A snapshot into the revolution of Town and City Centres in the UK
The advent of online shopping has increasingly been putting the majority of the UK’s high streets and town/city centres through their paces over the last few decades (I’m looking at you, Amazon).
It’s indisputable that Covid-19 has exacerbated their decline. News regarding the closure of major high street outlets is becoming more frequent; empty commercial units in our local town centre’s has become the ‘norm’. Against the backdrop of the growing housing crisis and the ever-intensifying climate crisis emergency, it’s clear there’s a crying need for the rejuvenation of the public realm.
But it’s not all doom and gloom. The Government’s introduction of Use Class E last September has provided an opportunity for buildings to be used more flexibly across several different uses which previously would have required planning permission. Paired with the introduction of a new permitted development right for the change of use from Class E to residential, planning reforms will hopefully help developers and local authorities to get creative with these spaces, and consequently assist with the emergence of revitalised town/city centres and high streets. Unsurprisingly we’re already seeing a trend in requests for planning advice on the scope and applicability of Use Class E, and how it can be utilised as a means of helping spaces fulfil a flexible need.
In the spirit of optimism for what the future might hold for our towns and city centres, here’s three examples of how developers and local authorities have come together to deliver ambitious, bespoke schemes despite market adversity –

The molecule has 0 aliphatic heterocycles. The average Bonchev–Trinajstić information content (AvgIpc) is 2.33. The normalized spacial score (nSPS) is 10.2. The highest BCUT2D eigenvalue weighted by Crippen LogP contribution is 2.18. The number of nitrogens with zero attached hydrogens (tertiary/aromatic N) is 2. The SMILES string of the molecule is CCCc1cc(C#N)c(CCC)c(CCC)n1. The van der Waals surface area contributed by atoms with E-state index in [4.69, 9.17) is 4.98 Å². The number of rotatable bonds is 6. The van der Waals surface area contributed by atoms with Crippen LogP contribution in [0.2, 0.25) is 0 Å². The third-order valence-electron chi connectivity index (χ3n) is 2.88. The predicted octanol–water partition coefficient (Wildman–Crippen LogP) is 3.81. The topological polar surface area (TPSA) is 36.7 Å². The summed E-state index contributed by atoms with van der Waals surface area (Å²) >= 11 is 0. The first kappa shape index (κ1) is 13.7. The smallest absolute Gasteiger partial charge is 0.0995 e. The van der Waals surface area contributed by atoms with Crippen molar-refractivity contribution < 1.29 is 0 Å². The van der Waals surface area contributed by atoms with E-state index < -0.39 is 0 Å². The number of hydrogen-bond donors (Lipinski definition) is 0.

This £110m regeneration project has turned a former school, grassed areas and car parking into a mixed use development comprising a mix of public, residential and commercial spaces – tidily compiled into an interconnected podium and tower reaching 28 storeys. The development includes 175 homes, a co-located college, landscaped garden terraces, a gallery and a gym – all cleverly designed to promote the sense of community in the heart of Shoreditch. The development was completed last October, and is a stellar example of creative, but suitably dense placemaking in London.
Milton Keynes Council is in the process of realising its ambitious plan to deliver its biggest and greenest regeneration project in Bletchley. Having recently approved £62m of funding, the project will demolish Serpentine Court (currently mixed-use retail and residential) to deliver around 589 new green homes (approximately 50% of these will be social housing), a new local centre with retail units and enhanced green spaces. Through the inclusion of an innovative energy centre, the Council hopes to reduce energy bills for its residents by 70% whilst cutting their carbon footprints by 50%. At public consultation, 84% of the residents occupying Serpentine Court voted in favour of the scheme.
Southampton City Council have recently given the thumbs up to amendments to a large regeneration scheme (originally approved in 2019) in response to the pandemic by reducing originally earmarked commercial space and replacing it with more residential units. The £250 million scheme will replace the already demolished shopping centre and other existing buildings with around 519 new homes, integrated green space and retail provision.